Head of WWF UK: We didn’t send Cameron to the Arctic to see green ideas freeze

David Nussbaum: We didn’t send Cameron to the Arctic to see green ideas freeze

The head of WWF UK remains sanguine despite the Government’s failure to live up to its pledges on the environment
Author Kazuo Ishiguro on being inspired by shoot-outs and samurai

Author Kazuo Ishiguro on being inspired by shoot-outs and samurai

Set in a mythologised 5th-century Britain, ‘The Buried Giant’ is a strange beast
With money, corruption and drugs, this monk fears Buddhism in Thailand is a ‘poisoned fruit’

Money, corruption and drugs

The monk who fears Buddhism in Thailand is a ‘poisoned fruit’
America's first slavery museum established at Django Unchained plantation - 150 years after slavery outlawed

150 years after it was outlawed...

... America's first slavery museum is established in Louisiana
Kelly Clarkson: How I snubbed Simon Cowell and become a Grammy-winning superstar

Kelly Clarkson: How I snubbed Simon Cowell and become a Grammy-winning superstar

The first 'American Idol' winner on how she manages to remain her own woman – Jane Austen fascination and all
Tony Oursler on exploring our uneasy relationship with technology with his new show

You won't believe your eyes

Tony Oursler's new show explores our uneasy relationship with technology. He's one of a growing number of artists with that preoccupation
Ian Herbert: Peter Moores must go. He should never have been brought back to fail again

Moores must go. He should never have been brought back to fail again

The England coach leaves players to find solutions - which makes you wonder where he adds value, says Ian Herbert
War with Isis: Fears that the looming battle for Mosul will unleash 'a million refugees'

The battle for Mosul will unleash 'a million refugees'

Aid agencies prepare for vast exodus following planned Iraqi offensive against the Isis-held city, reports Patrick Cockburn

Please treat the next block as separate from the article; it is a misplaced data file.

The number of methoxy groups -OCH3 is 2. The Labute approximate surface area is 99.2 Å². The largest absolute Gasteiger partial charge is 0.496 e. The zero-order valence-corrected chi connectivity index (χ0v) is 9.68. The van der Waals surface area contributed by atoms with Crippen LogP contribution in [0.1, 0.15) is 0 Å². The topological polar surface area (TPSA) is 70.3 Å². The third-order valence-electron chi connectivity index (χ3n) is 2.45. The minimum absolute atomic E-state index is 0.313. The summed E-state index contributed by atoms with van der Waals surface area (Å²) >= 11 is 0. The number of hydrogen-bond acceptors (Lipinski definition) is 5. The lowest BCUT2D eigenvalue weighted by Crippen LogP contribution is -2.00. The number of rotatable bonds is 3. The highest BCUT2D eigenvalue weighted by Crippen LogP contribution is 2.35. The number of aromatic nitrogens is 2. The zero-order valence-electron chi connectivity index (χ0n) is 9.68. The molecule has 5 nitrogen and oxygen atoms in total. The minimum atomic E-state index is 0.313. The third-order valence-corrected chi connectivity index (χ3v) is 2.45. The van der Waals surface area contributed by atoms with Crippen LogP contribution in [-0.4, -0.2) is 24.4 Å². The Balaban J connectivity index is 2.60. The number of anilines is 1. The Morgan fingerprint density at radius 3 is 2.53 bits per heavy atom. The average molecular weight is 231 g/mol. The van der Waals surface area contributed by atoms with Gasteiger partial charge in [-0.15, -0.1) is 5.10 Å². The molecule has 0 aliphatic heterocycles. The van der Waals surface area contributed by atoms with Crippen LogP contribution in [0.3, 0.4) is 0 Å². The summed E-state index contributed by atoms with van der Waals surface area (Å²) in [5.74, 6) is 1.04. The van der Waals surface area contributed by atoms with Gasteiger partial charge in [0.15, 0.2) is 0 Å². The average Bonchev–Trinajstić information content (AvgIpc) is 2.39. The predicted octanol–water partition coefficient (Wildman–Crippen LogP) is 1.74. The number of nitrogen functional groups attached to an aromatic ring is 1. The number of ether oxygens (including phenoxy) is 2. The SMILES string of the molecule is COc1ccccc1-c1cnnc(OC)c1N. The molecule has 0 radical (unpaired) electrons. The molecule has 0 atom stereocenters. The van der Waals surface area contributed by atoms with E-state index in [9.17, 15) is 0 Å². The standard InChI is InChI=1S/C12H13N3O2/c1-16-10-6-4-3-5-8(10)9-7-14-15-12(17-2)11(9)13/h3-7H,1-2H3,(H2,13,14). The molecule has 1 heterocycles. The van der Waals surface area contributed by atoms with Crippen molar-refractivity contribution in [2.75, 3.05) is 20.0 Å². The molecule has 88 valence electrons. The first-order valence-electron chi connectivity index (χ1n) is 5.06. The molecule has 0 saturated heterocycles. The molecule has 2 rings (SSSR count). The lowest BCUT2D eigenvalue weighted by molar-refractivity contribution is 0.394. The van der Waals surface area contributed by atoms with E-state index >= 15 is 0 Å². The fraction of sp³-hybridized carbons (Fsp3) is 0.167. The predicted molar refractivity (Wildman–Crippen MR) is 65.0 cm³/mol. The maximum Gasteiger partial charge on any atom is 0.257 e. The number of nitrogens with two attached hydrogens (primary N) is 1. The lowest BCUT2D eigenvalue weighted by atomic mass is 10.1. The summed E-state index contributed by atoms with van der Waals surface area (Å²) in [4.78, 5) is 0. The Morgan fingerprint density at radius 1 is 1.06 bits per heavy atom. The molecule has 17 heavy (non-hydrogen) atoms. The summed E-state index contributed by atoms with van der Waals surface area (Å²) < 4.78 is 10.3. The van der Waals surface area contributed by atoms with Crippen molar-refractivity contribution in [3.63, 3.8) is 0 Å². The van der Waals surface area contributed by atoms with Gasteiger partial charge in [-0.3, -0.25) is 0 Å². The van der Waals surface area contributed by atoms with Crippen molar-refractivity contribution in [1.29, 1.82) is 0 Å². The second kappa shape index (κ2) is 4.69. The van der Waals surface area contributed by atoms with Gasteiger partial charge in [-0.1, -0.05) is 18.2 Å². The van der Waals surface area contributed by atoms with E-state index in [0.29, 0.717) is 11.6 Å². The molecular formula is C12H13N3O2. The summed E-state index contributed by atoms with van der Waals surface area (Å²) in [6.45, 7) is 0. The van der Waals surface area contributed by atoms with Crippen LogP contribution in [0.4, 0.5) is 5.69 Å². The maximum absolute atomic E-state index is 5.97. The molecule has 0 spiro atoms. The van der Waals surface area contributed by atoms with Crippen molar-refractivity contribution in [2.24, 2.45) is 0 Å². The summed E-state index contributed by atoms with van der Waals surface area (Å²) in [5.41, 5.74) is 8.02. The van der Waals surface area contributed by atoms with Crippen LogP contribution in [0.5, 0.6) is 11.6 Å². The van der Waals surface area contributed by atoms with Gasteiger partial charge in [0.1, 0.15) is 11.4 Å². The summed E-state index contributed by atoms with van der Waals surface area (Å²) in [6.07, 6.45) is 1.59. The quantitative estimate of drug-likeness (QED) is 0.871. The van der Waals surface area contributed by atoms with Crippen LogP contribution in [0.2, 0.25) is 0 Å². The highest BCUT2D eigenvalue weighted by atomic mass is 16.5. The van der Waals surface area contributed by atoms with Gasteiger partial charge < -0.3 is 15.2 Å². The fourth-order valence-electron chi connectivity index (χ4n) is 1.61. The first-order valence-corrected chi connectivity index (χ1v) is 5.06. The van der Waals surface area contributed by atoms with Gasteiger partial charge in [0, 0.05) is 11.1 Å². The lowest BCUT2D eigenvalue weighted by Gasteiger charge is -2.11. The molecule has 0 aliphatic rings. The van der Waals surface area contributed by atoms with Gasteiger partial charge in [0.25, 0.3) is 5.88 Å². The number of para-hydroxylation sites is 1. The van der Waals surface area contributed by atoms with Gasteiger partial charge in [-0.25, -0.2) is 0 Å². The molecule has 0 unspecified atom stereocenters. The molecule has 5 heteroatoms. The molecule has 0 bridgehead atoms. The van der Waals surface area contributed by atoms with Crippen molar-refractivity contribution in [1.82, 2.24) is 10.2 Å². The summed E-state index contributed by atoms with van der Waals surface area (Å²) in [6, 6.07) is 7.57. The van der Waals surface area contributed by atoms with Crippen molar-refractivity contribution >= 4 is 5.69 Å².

Yvette Cooper: We can't lose the election. There's too much on the line

Yvette Cooper: We can't lose the election. There's too much on the line

The shadow Home Secretary on fighting radical Islam, protecting children, and why anyone in Labour who's thinking beyond May must 'sort themselves out'
A bad week for the Greens: Leader Natalie Bennett's 'car crash' radio interview is followed by Brighton council's failure to set a budget due to infighting

It's not easy being Green

After a bad week in which its leader had a public meltdown and its only city council couldn't agree on a budget vote, what next for the alternative party? It's over to Caroline Lucas to find out
Gorillas nearly missed: BBC producers didn't want to broadcast Sir David Attenborough's famed Rwandan encounter

Gorillas nearly missed

BBC producers didn't want to broadcast Sir David Attenborough's famed Rwandan encounter
Downton Abbey effect sees impoverished Italian nobles inspired to open their doors to paying guests for up to €650 a night

The Downton Abbey effect

Impoverished Italian nobles are opening their doors to paying guests, inspired by the TV drama
China's wild panda numbers have increased by 17% since 2003, new census reveals

China's wild panda numbers on the up

New census reveals 17% since 2003